Every weekday morning almost always starts the same: my husband wakes me up, I ask him what time it is, and I fall back asleep, knowing that 5 minutes later my little snooze alarm will tiptoe up to my side of the bed and say, "Hi Mommy. I'm going to brush my teeth and then I'll see you downstairs, okay?"
It wasn't always like this. There was a long stretch of time when my alarm clock really was an alarm clock, purposely placed far away from my bed so that I wouldn't use the snooze button. Then came a time when my alarm clock was the crying of an infant, wanting to be fed or changed or cuddled ... and then the cooing of a wide-eyed baby at the colourful mobile floating above his crib ... and then the smiling face of a little monkey of a toddler who couldn't wait to start his day and had hoisted himself over the rails of his crib. (Actually, that last version was a tad too effective as a wake up call, and definitely not the way I would recommend discovering that your child is ready for a bed!)
I've always thrived on routine, and being a parent has presented me with the constant challenge of finding routine in a life that is changing all the time.
I should have said, then, that every weekday morning almost always starts the same, for now. I find my way downstairs, in the dark. It's still winter, but already I feel that spring must be right around the corner. When I looked outside the kitchen window today, I could see the outline of the trees and bushes in our backyard. A few weeks ago I would look out the kitchen window and see darkness, with very little besides: only faint patches of light from kitchen windows of other houses, mostly those with school-age children dwelling within ... in the stillness of the early morning, the neighbouring lit windows prompting a fleeting quiet thought that all over the world so many of us start our days tending to our little ones.
Then it begins. Breakfast is laid out for the second grader: always a glass of milk and some fresh fruit, and then, often plain yogurt, sometimes toast, other times cheese. He eats while I pack lunches, each of us keeping the other company until we are both finally fully awake.
Some nights ago, before going to bed, he told me that they had reached a milestone in school: 100 days of school, done! And to that he added, "That means that I went 100 days without eating a school lunch. You've made 100 lunches for me this year." The next morning, he found a slice of pineapple cake waiting for him for breakfast: a treat. A hundred days of school for him, a hundred days of routine for me. It was time for something a little - just a little - different.
Fresh Pineapple Cake
Adapted from Baking for All Occasions
The original recipe is actually "Fresh Pineapple Crumble Cake" - basically the cake pictured above, but with bigger chunks of pineapple, and topped with streusel. I skip the streusel, and we love the cake anyway. Without the streusel, the crust that forms on top is slightly thick, similar to the crust you would encounter in banana bread or pound cake, and the cake itself is slightly sweet and nutty, not at all dry, with little bursts of juicy pineapple that have become just a tiny bit chewy from the heat of the oven. (The batter is thick so the fruit doesn't all sink to the bottom, although it may seem that way from the pictures).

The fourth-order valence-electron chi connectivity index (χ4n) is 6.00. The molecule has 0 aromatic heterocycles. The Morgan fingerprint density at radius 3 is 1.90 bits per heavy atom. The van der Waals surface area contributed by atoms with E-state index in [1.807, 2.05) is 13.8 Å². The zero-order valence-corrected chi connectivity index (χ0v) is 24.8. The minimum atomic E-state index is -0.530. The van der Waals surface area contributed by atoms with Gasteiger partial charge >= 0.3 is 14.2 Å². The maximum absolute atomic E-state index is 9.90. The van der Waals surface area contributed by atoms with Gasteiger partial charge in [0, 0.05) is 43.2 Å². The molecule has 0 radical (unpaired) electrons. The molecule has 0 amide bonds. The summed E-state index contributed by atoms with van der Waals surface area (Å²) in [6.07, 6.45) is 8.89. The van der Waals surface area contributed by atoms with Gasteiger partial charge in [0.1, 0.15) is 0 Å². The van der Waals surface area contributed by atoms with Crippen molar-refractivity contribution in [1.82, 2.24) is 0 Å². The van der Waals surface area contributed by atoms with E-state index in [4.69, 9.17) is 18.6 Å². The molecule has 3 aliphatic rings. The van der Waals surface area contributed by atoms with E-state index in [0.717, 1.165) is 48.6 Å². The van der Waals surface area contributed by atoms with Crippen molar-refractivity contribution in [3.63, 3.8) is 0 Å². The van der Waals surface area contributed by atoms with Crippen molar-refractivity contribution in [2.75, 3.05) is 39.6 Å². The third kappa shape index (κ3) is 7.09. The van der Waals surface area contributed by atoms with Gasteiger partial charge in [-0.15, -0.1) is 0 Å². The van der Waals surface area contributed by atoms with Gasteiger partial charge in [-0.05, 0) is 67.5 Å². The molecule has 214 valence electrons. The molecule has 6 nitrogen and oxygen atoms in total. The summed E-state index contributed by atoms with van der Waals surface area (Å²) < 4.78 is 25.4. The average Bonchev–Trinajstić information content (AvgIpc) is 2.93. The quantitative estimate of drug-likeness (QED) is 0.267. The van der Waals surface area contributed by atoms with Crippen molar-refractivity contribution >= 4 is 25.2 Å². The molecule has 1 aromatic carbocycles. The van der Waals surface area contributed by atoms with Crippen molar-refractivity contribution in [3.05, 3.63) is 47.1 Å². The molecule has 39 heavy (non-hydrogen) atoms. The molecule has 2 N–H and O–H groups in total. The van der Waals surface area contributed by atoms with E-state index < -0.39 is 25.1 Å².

This recipe first caught my eye because it calls for a cup and a half of pineapple - most pineapple cake recipes use just a quarter cup, or a half cup of the fruit, and I find it's hardly worth calling a cake "pineapple cake" if there is barely any pineapple in it. This one, on the other hand, does have a good amount in it - definitely enough to merit its name!
Preheat oven to 350ºF. Butter, flour, and line a 9"x2" round cake pan.
Cut into chunks, and then set on paper towels to absorb some of the juice:
9.5 ounces fresh pineapple
(to yield 1½ cups, or 38 medium-sized chunks, or many ½" chunks)
3 ounces (½ cup + 2 Tbsp) whole hazelnuts
(to yield 1 cup finely ground hazelnuts)
6.75 ounces (1½ cups) all purpose flour
1 tsp baking powder
¼ tsp salt
Add the ground hazelnuts to the flour mixture.
In another bowl, beat on medium speed with an electric mixer until smooth and creamy:
8 ounces (1 cup) unsalted butter
While beating, add in a slow, steady stream and continue to beat until fluffy (2-3 minutes):
7 ounces (1 cup) granulated sugar
Meanwhile, in a separate bowl, lightly beat with a fork:
3 large eggs
Slowly add the lightly beaten eggs into the butter, about 3 tablespoons at a time, beating well after each addition.
1 tsp vanilla extract
Adjust the mixer speed to the lowest setting and gradually add the flour/nut mixture, beating until just incorporated.
At this point, I fold in the small pineapple chunks, using a rubber spatula, and then I scoop the batter into the cake pan. (The original recipe does it differently - place half the batter in the pan, scatter half the pineapple chunks over it, spoon the remaining batter over the pineapple, and press the remaining half of the pineapple chunks over that.)
Bake the cake until it is golden on top, springs back when gently pressed in the centre, and a toothpick inserted in the centre comes out clean. The recipe indicates a baking time of 43-45 minutes; in my oven in takes around 55 minutes.
Transfer to a wire rack and cool for 10 minutes. Remove cake from pan and place directly on wire rack to cool completely.
This cake freezes well. Let it come to room temperature before serving.